The shoot-’em-up genre continues to attempt returning to fashion. Never quite making the mainstream, there’s the regular shots of hope that fail to blossom in the sales charts. But occasionally a title comes along that grabs the attention; Ikaruga and Sine Mora stole more headlines than anyone might have expected. Z-Warp sadly hasn’t entered the gaming conscious in the same fashion. However, overlooking it would certainly be a mistake.
This is traditional a shoot-’em-up experience as you could possibly expect. It’s bullet hell, of that there’s no doubt. Often your ability to manoeuvre will be a greater deciding factor in your success than that of your aim. It’s not enough to simply dart about pumping the shoot button; even on the easiest difficulty setting.
Z-Warp offers easy, medium and hardcore difficulties. All of which will be challenging to newcomers. Genre stalwarts however, should jump straight in at hardcore, as is suggested by the game’s menu system itself. The game scrolls vertically, and so on a modern widescreen TV there’s a lot of black space. Furthermore, the range at which you can see is very limited. Given the chunky sprites and frequently huge size of the bullets heading in your direction, you’d better practice that pixel-perfect positioning technique.
Thankfully the player is given a few tricks to tackle the challenge ahead. Basic fire is very quick and has a wide spread. Holding the shoot button will allow for a continuous beam of high damage, but will slow you down dramatically. There’s also a recharging bomb, which is super useful.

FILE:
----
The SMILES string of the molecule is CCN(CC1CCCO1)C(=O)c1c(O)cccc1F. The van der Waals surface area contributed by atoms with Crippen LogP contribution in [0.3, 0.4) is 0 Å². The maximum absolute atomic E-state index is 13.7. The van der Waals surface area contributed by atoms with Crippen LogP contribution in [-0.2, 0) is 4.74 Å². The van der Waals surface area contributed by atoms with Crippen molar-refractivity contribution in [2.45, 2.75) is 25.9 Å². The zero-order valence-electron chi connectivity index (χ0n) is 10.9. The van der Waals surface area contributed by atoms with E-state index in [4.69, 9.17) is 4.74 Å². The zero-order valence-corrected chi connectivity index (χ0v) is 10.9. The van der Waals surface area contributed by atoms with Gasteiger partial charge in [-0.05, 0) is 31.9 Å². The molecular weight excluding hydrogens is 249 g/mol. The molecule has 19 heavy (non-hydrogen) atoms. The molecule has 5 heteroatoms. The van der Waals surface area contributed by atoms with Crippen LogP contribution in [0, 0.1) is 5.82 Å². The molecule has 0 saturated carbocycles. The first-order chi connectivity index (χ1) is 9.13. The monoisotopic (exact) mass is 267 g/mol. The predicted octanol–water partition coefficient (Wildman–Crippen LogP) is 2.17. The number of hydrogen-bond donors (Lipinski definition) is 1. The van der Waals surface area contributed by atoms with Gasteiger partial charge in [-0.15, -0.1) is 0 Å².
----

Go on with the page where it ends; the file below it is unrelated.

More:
The player will have a circle radiating our from their ship at all times. When not full, the bomb will destroy all bullets within the radius. However, if fully charged (which only takes a few seconds) it will also destroy any enemies in the radius. Throughout the basic five stages this is useful, however it really comes into play during the boss fights. Every boss behaves differently, and thus requires a different technique to defeat. Using your bombs to give you some breathing space from the screen-filling bullet arrays or additional enemy summons is essential.
Z-Warp is a fantastically fun addition to the shoot-’em-up genre. Much like Habroxia 2, it never dares to challenge preconceptions like Ikaruga insisted or even evolve the formula like Sine Mora, but for fans it’ll present just as fun a weekend of gaming. The Endless mode manages to mix things up further by throwing a random difficulty setting at you every level, which for those passionate about achieving high scores will most definitely be an intensive time sink.
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